Mary Altaffer/AP
Former NYSE Chairman Richard Grasso

New York Drops Case Against Grasso

July 03, 2008 10:13 AM
by Denis Cummings
Former NYSE Chairman Richard Grasso will keep his $187.5 million compensation package after an appeals court dropped all remaining charges against him.

30-Second Summary

Last Wednesday, an appeals court affirmed a lower court ruling that dismissed four of the six counts brought against former New York Stock Exchange Chairman Richard Grasso. On Tuesday, the Appellate Division of State Supreme Court dismissed the remaining two counts.

The case dates back to August 2003, when it was revealed that Grasso had been awarded a $139.5 million compensation package. The deal was heavily criticized in the media and soon the U.S. Securities and Exchange Commission asked Grasso to step down.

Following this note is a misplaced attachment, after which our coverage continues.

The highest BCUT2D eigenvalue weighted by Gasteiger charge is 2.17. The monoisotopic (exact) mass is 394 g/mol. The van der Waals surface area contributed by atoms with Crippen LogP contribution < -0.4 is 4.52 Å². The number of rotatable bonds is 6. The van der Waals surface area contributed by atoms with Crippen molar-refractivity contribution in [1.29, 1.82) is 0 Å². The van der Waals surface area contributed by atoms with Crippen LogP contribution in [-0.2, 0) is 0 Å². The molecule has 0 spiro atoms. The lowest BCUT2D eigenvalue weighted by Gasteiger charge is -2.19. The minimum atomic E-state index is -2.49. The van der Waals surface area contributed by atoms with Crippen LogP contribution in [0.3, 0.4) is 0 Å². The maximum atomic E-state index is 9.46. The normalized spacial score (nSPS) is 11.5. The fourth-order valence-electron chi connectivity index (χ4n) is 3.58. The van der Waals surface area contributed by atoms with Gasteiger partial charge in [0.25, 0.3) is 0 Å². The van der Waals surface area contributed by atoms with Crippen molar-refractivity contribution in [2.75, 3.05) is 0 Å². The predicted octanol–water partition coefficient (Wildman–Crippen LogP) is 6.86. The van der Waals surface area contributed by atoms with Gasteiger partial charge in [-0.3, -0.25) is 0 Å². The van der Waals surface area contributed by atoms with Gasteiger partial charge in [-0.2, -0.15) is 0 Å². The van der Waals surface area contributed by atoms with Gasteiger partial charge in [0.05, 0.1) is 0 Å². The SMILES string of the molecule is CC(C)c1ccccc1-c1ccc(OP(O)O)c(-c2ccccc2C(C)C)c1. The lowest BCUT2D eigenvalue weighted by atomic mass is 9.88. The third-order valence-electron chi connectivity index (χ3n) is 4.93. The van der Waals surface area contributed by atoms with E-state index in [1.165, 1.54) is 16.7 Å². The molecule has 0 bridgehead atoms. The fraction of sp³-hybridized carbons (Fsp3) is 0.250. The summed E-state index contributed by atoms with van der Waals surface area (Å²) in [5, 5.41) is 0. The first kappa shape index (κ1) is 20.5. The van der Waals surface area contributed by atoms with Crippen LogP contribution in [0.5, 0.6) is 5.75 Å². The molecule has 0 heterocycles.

In May 2004, N.Y. Atty. Gen. Eliot Spitzer sued Grasso for the $139.5 million, plus $48 million in deferred compensation he was set to receive. Spitzer claimed that the pay was too much for the head of a not-for-profit organization.

Spitzer was celebrated by many for taking aim at greedy corporate culture, which was especially loathed at the time following accounting scandals at Texas energy company Enron.

In October 2006, N.Y. State Supreme Court Justice Charles Ramos ordered Grasso to return as much as $100 million, ruling that Grasso had withheld information about his compensation package from NYSE’s compensation committee.

Grasso’s legal fortunes began to change in May 2007, when an appeals court dismissed four of the six charges against him. The latest court decisions affirmed that ruling and dropped the remaining charges.

Headline Links: Grasso win court cases, Cuomo drops case

Background: People v. Grasso

Key Players: Grasso and Spitzer


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